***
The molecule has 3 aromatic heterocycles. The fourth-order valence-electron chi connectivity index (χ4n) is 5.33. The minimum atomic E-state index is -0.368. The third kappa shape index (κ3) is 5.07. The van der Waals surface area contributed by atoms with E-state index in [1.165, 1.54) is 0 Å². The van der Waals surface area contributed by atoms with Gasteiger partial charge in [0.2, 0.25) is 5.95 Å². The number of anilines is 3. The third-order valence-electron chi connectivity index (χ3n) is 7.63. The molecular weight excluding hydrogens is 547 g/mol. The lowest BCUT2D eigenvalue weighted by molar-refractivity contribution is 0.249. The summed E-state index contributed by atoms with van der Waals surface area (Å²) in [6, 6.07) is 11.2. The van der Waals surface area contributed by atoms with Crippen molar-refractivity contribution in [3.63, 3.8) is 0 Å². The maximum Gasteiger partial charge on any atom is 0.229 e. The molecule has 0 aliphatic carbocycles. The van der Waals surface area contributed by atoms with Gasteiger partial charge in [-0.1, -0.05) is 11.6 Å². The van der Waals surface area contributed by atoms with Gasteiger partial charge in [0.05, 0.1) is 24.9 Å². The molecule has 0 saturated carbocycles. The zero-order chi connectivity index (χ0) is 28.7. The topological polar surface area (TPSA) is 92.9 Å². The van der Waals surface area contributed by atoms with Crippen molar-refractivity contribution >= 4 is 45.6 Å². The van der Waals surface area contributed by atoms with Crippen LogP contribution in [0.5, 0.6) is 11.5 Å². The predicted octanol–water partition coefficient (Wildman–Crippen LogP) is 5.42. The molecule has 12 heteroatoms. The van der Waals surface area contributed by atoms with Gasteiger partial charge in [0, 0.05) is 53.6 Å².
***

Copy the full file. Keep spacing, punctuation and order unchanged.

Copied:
The molecule has 3 aromatic heterocycles. The fourth-order valence-electron chi connectivity index (χ4n) is 5.33. The minimum atomic E-state index is -0.368. The third kappa shape index (κ3) is 5.07. The van der Waals surface area contributed by atoms with E-state index in [1.165, 1.54) is 0 Å². The van der Waals surface area contributed by atoms with Gasteiger partial charge in [0.2, 0.25) is 5.95 Å². The number of anilines is 3. The third-order valence-electron chi connectivity index (χ3n) is 7.63. The molecular weight excluding hydrogens is 547 g/mol. The lowest BCUT2D eigenvalue weighted by molar-refractivity contribution is 0.249. The summed E-state index contributed by atoms with van der Waals surface area (Å²) in [6, 6.07) is 11.2. The van der Waals surface area contributed by atoms with Crippen molar-refractivity contribution in [3.63, 3.8) is 0 Å². The maximum Gasteiger partial charge on any atom is 0.229 e. The molecule has 0 aliphatic carbocycles. The van der Waals surface area contributed by atoms with Gasteiger partial charge in [-0.1, -0.05) is 11.6 Å². The van der Waals surface area contributed by atoms with Gasteiger partial charge in [0.05, 0.1) is 24.9 Å². The molecule has 0 saturated carbocycles. The zero-order chi connectivity index (χ0) is 28.7. The topological polar surface area (TPSA) is 92.9 Å². The van der Waals surface area contributed by atoms with Crippen molar-refractivity contribution >= 4 is 45.6 Å². The van der Waals surface area contributed by atoms with Crippen LogP contribution in [0.5, 0.6) is 11.5 Å². The predicted octanol–water partition coefficient (Wildman–Crippen LogP) is 5.42. The molecule has 12 heteroatoms. The van der Waals surface area contributed by atoms with Gasteiger partial charge in [0, 0.05) is 53.6 Å².